Bipolar disorder is a type of depression characterised by mood swings or periods of time when the sufferer feels very low and depressed, followed by a manic period of intense energy. This disorder is also commonly known as “manic depression”.
Around 568,000 Australians are thought to be affected by bipolar disorder, or about 2.9% of the adult population.
Symptoms of Bipolar Disorder
During a manic episode, a person with bipolar disorder will usually have lots of energy and feel great. However, manic episodes can quickly become too intense and unpleasant resulting in frustration, difficulty focusing, and even hallucinations and psychotic episodes.
Bipolar disorder is commonly misdiagnosed as another type of depression because it can be hard to detect without witnessing a manic episode. Additionally, those with the condition are unlikely to seek help when they are on a high mood swing as they feel so positive and productive. If you’re experiencing mood swings along with depression, it’s important to explain this to your doctor.
Some of the warning signs that characterise mania include:
- A reduced need for sleep
- Talking very fast
- Feeling restless or anxious
- Feeling overconfident, taking on many new projects
- Engaging in risky behaviour such as gambling
Depressive episodes can cause symptoms including:
- Feeling sad for no particular reason for long periods of time
- Lack of interest in hobbies and usual interests
- Withdrawing from friends and family
- Severe fatigue
- Sleeping too much or insomnia
- Changes in appetite
- Suicidal thoughts
Causes of Bipolar Disorder
The causes of bipolar disorder are not fully understood, but there seems to be a genetic link and you’re more likely to develop the condition if you have a close relative who has struggled with similar issues in the past.
Other causes of depressive or manic episodes include stress, traumatic events, and the use of drugs or alcohol. Bipolar disorder can also start during pregnancy or after giving birth.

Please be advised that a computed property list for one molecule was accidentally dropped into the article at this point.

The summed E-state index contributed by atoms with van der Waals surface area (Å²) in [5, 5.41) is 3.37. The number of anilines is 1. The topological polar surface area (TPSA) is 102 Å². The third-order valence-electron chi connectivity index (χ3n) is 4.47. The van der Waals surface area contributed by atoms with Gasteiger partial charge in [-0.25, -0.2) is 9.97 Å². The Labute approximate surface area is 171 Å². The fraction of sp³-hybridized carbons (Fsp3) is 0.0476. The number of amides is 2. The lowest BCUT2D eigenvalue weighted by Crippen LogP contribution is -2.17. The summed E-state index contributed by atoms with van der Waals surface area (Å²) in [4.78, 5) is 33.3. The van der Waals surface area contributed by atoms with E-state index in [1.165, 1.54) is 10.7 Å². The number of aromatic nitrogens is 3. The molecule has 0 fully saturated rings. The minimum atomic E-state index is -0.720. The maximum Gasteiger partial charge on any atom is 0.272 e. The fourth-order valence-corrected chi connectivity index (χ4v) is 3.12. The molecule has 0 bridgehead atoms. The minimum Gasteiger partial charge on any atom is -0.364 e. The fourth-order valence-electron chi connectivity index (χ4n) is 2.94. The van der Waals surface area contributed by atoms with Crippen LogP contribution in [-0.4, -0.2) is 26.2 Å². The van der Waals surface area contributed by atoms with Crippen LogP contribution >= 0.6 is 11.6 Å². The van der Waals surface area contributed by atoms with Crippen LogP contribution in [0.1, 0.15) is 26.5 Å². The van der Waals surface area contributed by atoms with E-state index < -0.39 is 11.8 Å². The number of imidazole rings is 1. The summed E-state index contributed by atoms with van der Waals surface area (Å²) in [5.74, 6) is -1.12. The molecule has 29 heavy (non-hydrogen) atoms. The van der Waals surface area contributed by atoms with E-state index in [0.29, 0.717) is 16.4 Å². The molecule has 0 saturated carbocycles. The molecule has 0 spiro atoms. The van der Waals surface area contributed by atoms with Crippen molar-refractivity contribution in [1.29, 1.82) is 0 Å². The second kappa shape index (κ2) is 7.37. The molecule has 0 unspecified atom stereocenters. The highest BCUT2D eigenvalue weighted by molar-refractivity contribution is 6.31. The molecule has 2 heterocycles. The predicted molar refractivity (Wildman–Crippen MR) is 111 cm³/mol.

Some people have other psychological disorders or physical health conditions that can worsen the symptoms of bipolar disorder. These include anxiety and eating disorders.
Bipolar disorder cannot be cured, but it can be managed. Treatments can be short-term to deal with a current acute bout of depression or mania or may form part of a longer-term treatment programme aimed at preventing the major mood swings from occurring and helping you to cope with your feelings.
The depressive episodes of bipolar disorder respond well to anti-depressants that are used to treat other types of depression.
SSRIs (Serotonin Reuptake Inhibitors) are the most common medications used to treat bipolar disorder and depression in Australia. These drugs do not have as many side-effects as some other types of medications, and so they are usually tried first.
SSRIs work by increasing the levels of serotonin in the brain. Serotonin is a naturally occurring compound that’s known as the “happy chemical” as it’s thought to regulate mood. Low levels of serotonin are linked to depression and mood disorders.
There are several different types of SSRI produced under various brand names. The medication that’s right for one person may not be suitable for another person – either because it’s not compatible with your medical history, because it causes unpleasant side-effects, or because it simply doesn’t work. For this reason, some people taking medication to treat bipolar disorder and depression may try several different drugs before they find one that’s suitable.